Making Sense of "Making Sense of Performance in Data Analytics Frameworks"

I completely misunderstood Kay Ousterhout's paper Making Sense of Performance in Data Analytics Frameworks to be the comparison on the left. Through a series of e-mails, Kay Ousterhout clarified that the comparison her team drew, regarding the disk performance section of their paper, was (if I now understand correctly) what I've drawn on the right. She wrote to me:

The 19% improvement refers to only the improvement from moving compressed, serialized data from on-disk to in-memory. When you store data in-memory natively with Spark, Spark decompresses and deserializes the data into Java objects, resulting in a much larger improvement; this deserialized and decompressed format is usually what people refer to when they say "In-Memory Spark". (The improvement for the big data benchmark from on-disk Spark to in-memory Spark is quantified here: So, you could say "Disk I/O is not the bottleneck for on-disk Spark" or "On-disk Spark could only improve by 19% from optimizing disk I/O". It would also be correct to say that our results imply that Spark using flash would only be at most 19% faster than on-disk Spark (because in that case, the data would still be serialized and compressed).

So the motivation behind their work seems to be, given you have a Spark cluster, what hardware (disk and network) and scheduler/task restructuring changes could you make to improve performance?

Spark is still fast -- many times faster than Hadoop. But the reason it's fast is what is the surprising (to me at least) result determined by the work behind this paper. Spark is fast because data is already deserialized and decompressed. In iterative computations, Spark avoids the serialization/deserialization and compression/decompression round-trips that Hadoop goes through -- at least for data that doesn't go through shuffles. Spark shuffles of course are serialized, and are by default also compressed unless spark.shuffle.compress is set to true.

I apologize to Kay Ousterhout et al for mischaracterizing their results.

(My original blog text titled "Spark Only 19% Faster Than Hadoop?" is below in strike-through.)

That's the conclusion by Kay Ousterhout et al in their new paper Making Sense of Performance in Data Analytics Frameworks. They summarize:

Contrary to our expectations, we find that

(i) CPU (and not I/O) is often the bottleneck,

(ii) improving network performance can improve job completion time by a median of at most 2%, and

(iii) the causes of most stragglers can be identified.

It is, of course, a stark contrast to the 100x improvements claimed in previous years. They pin the bottlenecks on the CPU's involvement in serialization/deserialization and compressing/decompressing formats such as Parquet. Of course, part of the motivation for compressed formats was intentionally to shift the known bottleneck of disk I/O over to the multi-core CPUs which were known to be idle.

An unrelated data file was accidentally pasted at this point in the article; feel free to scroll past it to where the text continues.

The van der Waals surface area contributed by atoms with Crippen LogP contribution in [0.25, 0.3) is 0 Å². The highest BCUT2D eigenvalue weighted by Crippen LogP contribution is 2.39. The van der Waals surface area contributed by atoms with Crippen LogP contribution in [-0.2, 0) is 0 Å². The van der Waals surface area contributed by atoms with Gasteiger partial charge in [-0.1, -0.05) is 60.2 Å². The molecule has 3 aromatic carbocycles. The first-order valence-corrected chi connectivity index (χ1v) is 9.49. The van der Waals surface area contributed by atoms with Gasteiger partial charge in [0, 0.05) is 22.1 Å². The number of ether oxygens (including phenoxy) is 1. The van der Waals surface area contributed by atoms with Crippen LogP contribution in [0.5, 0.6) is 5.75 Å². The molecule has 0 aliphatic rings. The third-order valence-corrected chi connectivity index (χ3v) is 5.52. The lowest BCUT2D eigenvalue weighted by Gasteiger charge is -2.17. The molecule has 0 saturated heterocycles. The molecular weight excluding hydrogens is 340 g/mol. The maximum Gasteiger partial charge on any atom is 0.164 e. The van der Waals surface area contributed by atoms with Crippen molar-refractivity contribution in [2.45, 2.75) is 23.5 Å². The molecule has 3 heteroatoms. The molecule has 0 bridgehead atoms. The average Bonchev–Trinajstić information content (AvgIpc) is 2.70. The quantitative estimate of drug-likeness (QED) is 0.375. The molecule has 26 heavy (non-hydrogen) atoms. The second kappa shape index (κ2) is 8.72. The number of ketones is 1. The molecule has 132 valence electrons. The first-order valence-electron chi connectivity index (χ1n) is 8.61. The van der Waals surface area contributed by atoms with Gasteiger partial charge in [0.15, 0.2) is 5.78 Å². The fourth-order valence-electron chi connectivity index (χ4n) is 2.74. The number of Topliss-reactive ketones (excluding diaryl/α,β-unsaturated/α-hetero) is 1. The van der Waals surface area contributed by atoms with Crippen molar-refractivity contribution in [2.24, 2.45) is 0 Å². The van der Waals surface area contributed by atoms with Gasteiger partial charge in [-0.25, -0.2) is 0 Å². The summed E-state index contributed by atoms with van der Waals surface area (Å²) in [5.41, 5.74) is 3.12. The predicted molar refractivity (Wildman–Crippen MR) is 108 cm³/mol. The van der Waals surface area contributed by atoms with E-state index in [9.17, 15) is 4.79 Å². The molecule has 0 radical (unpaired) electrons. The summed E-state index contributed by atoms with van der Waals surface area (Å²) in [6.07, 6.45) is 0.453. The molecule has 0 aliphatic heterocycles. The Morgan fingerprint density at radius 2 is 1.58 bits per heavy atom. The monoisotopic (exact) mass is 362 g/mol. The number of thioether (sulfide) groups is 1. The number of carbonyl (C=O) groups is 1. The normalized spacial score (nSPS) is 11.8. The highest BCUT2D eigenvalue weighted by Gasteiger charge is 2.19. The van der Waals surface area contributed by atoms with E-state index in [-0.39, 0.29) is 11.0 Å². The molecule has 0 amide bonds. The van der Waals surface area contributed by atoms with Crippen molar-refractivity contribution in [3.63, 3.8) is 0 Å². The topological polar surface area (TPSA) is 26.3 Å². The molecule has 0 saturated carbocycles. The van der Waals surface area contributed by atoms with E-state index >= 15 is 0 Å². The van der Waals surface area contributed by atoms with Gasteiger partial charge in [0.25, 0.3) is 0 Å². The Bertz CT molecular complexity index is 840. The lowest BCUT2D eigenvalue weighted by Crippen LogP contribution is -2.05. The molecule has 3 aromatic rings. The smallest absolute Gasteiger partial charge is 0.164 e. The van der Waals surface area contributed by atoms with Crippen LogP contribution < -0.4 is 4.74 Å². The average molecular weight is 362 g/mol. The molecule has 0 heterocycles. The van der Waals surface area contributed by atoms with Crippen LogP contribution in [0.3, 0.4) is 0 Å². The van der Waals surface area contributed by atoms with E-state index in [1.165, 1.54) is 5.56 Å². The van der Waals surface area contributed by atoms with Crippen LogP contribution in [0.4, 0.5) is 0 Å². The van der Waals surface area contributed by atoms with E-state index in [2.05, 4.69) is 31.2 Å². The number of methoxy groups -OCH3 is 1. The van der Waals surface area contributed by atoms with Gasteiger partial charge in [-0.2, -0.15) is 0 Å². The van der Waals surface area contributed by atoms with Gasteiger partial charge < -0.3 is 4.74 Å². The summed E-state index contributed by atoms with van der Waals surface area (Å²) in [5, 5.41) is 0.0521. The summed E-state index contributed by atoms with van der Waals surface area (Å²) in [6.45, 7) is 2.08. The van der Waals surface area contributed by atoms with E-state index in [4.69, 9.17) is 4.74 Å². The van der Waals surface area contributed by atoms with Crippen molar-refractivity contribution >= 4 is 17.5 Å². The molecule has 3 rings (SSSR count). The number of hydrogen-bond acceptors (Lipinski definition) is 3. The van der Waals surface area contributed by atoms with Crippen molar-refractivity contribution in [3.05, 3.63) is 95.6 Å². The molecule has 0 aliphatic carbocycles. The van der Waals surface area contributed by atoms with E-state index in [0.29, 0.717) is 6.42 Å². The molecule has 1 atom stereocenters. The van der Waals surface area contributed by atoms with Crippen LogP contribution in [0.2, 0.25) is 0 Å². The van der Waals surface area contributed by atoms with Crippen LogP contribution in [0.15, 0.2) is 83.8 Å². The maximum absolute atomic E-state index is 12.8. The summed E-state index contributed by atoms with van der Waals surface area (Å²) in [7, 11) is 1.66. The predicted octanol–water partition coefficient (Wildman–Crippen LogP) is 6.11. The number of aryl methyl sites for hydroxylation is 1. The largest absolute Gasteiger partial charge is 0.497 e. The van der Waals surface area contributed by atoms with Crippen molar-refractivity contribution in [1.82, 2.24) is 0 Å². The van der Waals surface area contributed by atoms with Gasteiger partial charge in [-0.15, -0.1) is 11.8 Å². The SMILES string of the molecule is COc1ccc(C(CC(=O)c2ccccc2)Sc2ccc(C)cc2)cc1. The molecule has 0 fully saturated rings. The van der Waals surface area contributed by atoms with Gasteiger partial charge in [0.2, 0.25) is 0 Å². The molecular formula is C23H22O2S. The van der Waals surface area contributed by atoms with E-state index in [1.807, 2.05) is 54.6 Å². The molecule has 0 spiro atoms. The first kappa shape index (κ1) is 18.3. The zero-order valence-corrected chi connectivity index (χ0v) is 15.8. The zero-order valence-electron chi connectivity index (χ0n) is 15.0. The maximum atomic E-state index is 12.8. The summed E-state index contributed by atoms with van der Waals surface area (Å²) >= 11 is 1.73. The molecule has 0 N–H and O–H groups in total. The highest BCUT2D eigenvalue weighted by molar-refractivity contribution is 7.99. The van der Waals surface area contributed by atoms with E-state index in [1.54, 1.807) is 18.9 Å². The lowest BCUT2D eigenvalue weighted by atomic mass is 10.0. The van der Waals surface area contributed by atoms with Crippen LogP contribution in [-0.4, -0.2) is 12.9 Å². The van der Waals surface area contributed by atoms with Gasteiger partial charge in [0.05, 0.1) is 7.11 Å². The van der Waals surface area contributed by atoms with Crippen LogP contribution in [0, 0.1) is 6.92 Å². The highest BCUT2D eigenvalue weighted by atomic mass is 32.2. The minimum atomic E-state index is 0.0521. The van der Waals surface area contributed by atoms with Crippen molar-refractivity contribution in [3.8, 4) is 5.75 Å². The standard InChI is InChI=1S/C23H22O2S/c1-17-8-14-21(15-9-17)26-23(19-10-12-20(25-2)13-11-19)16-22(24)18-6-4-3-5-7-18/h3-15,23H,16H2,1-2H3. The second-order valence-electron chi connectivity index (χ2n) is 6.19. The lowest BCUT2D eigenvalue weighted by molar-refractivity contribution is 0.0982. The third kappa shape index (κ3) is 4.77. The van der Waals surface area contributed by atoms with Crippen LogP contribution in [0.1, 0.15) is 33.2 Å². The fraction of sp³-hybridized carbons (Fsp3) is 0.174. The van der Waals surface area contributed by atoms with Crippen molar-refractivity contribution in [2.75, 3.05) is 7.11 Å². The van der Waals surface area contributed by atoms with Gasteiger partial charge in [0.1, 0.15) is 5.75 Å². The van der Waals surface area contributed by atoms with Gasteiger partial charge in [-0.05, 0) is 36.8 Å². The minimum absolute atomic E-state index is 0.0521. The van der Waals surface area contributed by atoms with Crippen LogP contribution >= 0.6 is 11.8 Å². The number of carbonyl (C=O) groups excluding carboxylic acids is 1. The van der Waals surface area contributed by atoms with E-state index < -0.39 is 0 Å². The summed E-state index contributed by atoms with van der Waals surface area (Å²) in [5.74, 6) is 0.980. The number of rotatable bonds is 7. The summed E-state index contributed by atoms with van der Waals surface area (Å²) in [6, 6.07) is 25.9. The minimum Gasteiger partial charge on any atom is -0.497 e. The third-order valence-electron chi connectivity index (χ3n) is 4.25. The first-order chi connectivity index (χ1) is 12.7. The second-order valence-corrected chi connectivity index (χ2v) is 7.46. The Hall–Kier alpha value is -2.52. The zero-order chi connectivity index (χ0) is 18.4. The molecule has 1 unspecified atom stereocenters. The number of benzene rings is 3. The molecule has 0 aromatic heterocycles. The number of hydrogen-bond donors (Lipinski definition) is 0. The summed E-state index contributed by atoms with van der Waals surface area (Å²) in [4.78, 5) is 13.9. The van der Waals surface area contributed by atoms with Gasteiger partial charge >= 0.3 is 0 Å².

Similarly, they pin the lack of reliance on the network on small shuffle sizes. But much work has been done on minimizing shuffle sizes, due to both disk I/O and network bottlenecks.

In my opinion, it raises the question of what the performance would be if we had large memory and fast networks and didn't have to jump through hoops to avoid disk I/O and network bottlenecks. There are confounding issues the paper didn't identify or delve into.

In nothing else, the paper is a refreshing display of academic honesty, as the authors are from UC Berkeley, and Kay Ousterhout is known for her efficient Sparrow scheduler for Spark. Yet this paper minimizes that contribution by finding that handling "straggler" tasks can be better handled via algorithm improvements and identifying other sources of latency such as file system delays.

The paper measures the situation as exists in reality today, and that reality is that so much work has been done to shift the burden away from disk I/O and to minimize shuffle sizes that now Spark's in-memory computing doesn't offer as much of a speedup anymore over naive on-disk Hadoop implementations.

UPDATE 2015-03-19: After more careful re-reading of their paper, it would be more correct to say Spark is 19% faster than Hadoop could potentially be. The exact quote from their paper is: "...improvement [in Spark] came not from eliminating disk I/O, but from other improvements over Hadoop, including eliminating serialization time." So all those "other improvements over Hadoop" that Spark has made relative to Hadoop other than in-memory computing would have to be "backported" to Hadoop in order for Hadoop performance to come within 20% of Spark.